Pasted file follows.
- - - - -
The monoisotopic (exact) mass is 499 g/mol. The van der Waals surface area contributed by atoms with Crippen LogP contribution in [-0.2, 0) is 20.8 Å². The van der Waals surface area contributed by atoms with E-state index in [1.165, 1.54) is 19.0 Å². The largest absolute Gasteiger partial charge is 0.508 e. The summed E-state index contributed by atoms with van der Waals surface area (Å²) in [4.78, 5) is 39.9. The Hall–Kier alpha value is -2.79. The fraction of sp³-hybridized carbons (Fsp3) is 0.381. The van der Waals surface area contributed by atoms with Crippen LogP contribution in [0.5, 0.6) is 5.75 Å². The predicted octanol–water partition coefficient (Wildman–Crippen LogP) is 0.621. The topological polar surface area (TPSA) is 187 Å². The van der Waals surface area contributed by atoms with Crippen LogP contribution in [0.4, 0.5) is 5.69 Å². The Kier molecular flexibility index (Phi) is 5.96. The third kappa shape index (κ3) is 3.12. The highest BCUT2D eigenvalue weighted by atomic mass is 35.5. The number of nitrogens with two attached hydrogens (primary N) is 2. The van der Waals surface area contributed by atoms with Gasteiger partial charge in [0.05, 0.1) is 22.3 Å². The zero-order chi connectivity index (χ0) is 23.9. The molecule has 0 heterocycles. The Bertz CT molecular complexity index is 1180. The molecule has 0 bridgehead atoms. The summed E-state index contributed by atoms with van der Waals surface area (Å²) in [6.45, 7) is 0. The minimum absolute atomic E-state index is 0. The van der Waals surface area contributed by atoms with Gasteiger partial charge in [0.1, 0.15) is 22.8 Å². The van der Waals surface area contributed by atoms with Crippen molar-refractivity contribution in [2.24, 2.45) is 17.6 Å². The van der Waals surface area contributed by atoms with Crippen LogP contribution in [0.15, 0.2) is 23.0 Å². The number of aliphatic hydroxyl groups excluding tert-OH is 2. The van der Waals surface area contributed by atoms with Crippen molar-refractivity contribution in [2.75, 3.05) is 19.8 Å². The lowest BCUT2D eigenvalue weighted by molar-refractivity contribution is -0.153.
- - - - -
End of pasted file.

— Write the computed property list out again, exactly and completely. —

The monoisotopic (exact) mass is 499 g/mol. The van der Waals surface area contributed by atoms with Crippen LogP contribution in [-0.2, 0) is 20.8 Å². The van der Waals surface area contributed by atoms with E-state index in [1.165, 1.54) is 19.0 Å². The largest absolute Gasteiger partial charge is 0.508 e. The summed E-state index contributed by atoms with van der Waals surface area (Å²) in [4.78, 5) is 39.9. The Hall–Kier alpha value is -2.79. The fraction of sp³-hybridized carbons (Fsp3) is 0.381. The van der Waals surface area contributed by atoms with Crippen LogP contribution in [0.5, 0.6) is 5.75 Å². The predicted octanol–water partition coefficient (Wildman–Crippen LogP) is 0.621. The topological polar surface area (TPSA) is 187 Å². The van der Waals surface area contributed by atoms with Crippen LogP contribution in [0.4, 0.5) is 5.69 Å². The Kier molecular flexibility index (Phi) is 5.96. The third kappa shape index (κ3) is 3.12. The highest BCUT2D eigenvalue weighted by atomic mass is 35.5. The number of nitrogens with two attached hydrogens (primary N) is 2. The van der Waals surface area contributed by atoms with Gasteiger partial charge in [0.05, 0.1) is 22.3 Å². The zero-order chi connectivity index (χ0) is 23.9. The molecule has 0 heterocycles. The Bertz CT molecular complexity index is 1180. The molecule has 0 bridgehead atoms. The summed E-state index contributed by atoms with van der Waals surface area (Å²) in [6.45, 7) is 0. The minimum absolute atomic E-state index is 0. The van der Waals surface area contributed by atoms with Gasteiger partial charge in [0.1, 0.15) is 22.8 Å². The van der Waals surface area contributed by atoms with Crippen molar-refractivity contribution in [2.24, 2.45) is 17.6 Å². The van der Waals surface area contributed by atoms with Crippen LogP contribution in [0.15, 0.2) is 23.0 Å². The number of aliphatic hydroxyl groups excluding tert-OH is 2. The van der Waals surface area contributed by atoms with Crippen molar-refractivity contribution in [2.75, 3.05) is 19.8 Å². The lowest BCUT2D eigenvalue weighted by molar-refractivity contribution is -0.153.